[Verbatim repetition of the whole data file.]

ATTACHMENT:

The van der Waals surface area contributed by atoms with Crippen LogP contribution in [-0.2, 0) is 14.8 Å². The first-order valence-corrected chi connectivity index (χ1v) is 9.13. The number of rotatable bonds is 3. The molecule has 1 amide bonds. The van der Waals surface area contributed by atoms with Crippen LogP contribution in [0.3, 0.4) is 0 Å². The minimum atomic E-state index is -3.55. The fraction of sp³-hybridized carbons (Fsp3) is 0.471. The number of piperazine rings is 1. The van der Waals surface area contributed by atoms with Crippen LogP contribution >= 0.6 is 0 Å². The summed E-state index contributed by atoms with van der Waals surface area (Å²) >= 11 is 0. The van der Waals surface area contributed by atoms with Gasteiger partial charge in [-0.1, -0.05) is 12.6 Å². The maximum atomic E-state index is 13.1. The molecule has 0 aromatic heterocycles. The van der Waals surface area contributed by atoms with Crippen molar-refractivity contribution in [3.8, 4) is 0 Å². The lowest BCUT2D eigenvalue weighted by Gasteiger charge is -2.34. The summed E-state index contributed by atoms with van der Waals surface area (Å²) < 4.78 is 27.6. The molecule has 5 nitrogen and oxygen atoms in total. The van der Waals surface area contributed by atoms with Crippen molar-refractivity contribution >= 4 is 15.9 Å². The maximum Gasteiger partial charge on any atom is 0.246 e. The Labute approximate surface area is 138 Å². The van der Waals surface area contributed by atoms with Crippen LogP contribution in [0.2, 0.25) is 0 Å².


The van der Waals surface area contributed by atoms with Crippen LogP contribution in [-0.2, 0) is 14.8 Å². The first-order valence-corrected chi connectivity index (χ1v) is 9.13. The number of rotatable bonds is 3. The molecule has 1 amide bonds. The van der Waals surface area contributed by atoms with Crippen LogP contribution in [0.3, 0.4) is 0 Å². The minimum atomic E-state index is -3.55. The fraction of sp³-hybridized carbons (Fsp3) is 0.471. The number of piperazine rings is 1. The van der Waals surface area contributed by atoms with Crippen LogP contribution >= 0.6 is 0 Å². The summed E-state index contributed by atoms with van der Waals surface area (Å²) >= 11 is 0. The van der Waals surface area contributed by atoms with Gasteiger partial charge in [-0.1, -0.05) is 12.6 Å². The maximum atomic E-state index is 13.1. The molecule has 0 aromatic heterocycles. The van der Waals surface area contributed by atoms with Crippen molar-refractivity contribution in [3.8, 4) is 0 Å². The lowest BCUT2D eigenvalue weighted by Gasteiger charge is -2.34. The summed E-state index contributed by atoms with van der Waals surface area (Å²) < 4.78 is 27.6. The molecule has 5 nitrogen and oxygen atoms in total. The van der Waals surface area contributed by atoms with Crippen molar-refractivity contribution >= 4 is 15.9 Å². The maximum Gasteiger partial charge on any atom is 0.246 e. The Labute approximate surface area is 138 Å². The van der Waals surface area contributed by atoms with Crippen LogP contribution in [0.2, 0.25) is 0 Å².